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PlanetIT: Shockwave Virus Embarrassed Linux Supporters, but Negative Effect Is Receding

Jan 10, 2001, 20:44 (21 Talkback[s])
(Other stories by Matt Villano)

"...the year ended on a rather sour note [for Linux], when, toward the beginning of December, a computer virus entitled "Shockwave.A" promoted Linux. Resembling the infamous "I Love You" virus, this app spread through Microsoft Outlook e-mail program, crashing computers in dozens of organizations. The virus altered file extensions by adding text that read: "change at least now to LINUX." In addition, each attack ended with a message signed by "the penguin" -- the de facto Linux mascot."

"Immediately following news of this virus, a number of industry experts said that the virus could cripple the operating system's success. More recently, however, a number of those experts have mitigated those statements by saying mishaps such as this are part of life. One such expert was Dan Kuznetsky, vice president of systems software research for IDC Corp., in Framingham, Mass. Originally, Kuznetsky's assessment of the virus aftermath was grave. By last week, he had changed his tone, siding with users who said such setbacks were simply par for the course."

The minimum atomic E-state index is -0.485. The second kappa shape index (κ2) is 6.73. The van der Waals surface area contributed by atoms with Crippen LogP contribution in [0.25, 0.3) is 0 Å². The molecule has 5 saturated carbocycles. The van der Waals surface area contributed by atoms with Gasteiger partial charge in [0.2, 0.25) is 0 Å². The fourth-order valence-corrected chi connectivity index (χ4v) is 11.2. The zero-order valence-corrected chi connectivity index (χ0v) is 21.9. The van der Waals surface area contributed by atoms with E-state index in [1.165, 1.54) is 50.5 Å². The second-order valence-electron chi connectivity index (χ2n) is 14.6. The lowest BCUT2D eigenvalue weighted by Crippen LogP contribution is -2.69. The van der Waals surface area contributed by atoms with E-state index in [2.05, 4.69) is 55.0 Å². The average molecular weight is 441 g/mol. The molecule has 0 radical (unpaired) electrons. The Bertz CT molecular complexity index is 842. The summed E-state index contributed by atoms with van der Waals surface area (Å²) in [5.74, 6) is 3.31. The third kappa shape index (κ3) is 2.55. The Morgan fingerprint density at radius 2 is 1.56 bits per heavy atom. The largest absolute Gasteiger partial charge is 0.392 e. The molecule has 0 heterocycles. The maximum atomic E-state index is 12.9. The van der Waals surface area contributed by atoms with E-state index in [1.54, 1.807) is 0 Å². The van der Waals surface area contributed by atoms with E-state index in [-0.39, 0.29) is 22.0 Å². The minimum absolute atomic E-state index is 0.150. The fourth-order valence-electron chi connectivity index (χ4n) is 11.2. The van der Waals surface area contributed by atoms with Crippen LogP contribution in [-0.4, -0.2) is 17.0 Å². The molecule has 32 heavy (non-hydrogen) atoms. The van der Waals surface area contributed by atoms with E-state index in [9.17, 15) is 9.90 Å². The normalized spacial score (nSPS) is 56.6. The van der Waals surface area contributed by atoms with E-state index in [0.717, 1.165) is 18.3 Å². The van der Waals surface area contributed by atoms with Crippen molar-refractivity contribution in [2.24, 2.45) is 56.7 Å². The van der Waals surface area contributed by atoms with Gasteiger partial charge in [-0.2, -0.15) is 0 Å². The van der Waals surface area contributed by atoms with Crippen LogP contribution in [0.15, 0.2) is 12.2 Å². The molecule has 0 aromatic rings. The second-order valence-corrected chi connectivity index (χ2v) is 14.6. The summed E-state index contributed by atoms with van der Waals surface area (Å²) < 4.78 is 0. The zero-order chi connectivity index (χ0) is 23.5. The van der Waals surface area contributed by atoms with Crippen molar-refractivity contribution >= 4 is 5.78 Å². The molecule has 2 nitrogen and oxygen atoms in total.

"Kuznetsky wasn't the only one to change directions midstream. At BASCOM, a Hauppauge, N.Y. educational software developer that utilizes Linux, CTO Bob DeRosa had a similar response, first calling the virus "a disaster," then deciding that in the long run, perhaps the experience would be good to show Linux users that even their OS isn't immune to this kind of computer vandalism. Today, while DeRosa admits the virus may have scared off some potential Linux users, he adds that it won't have any "long-term effects" on the OS."

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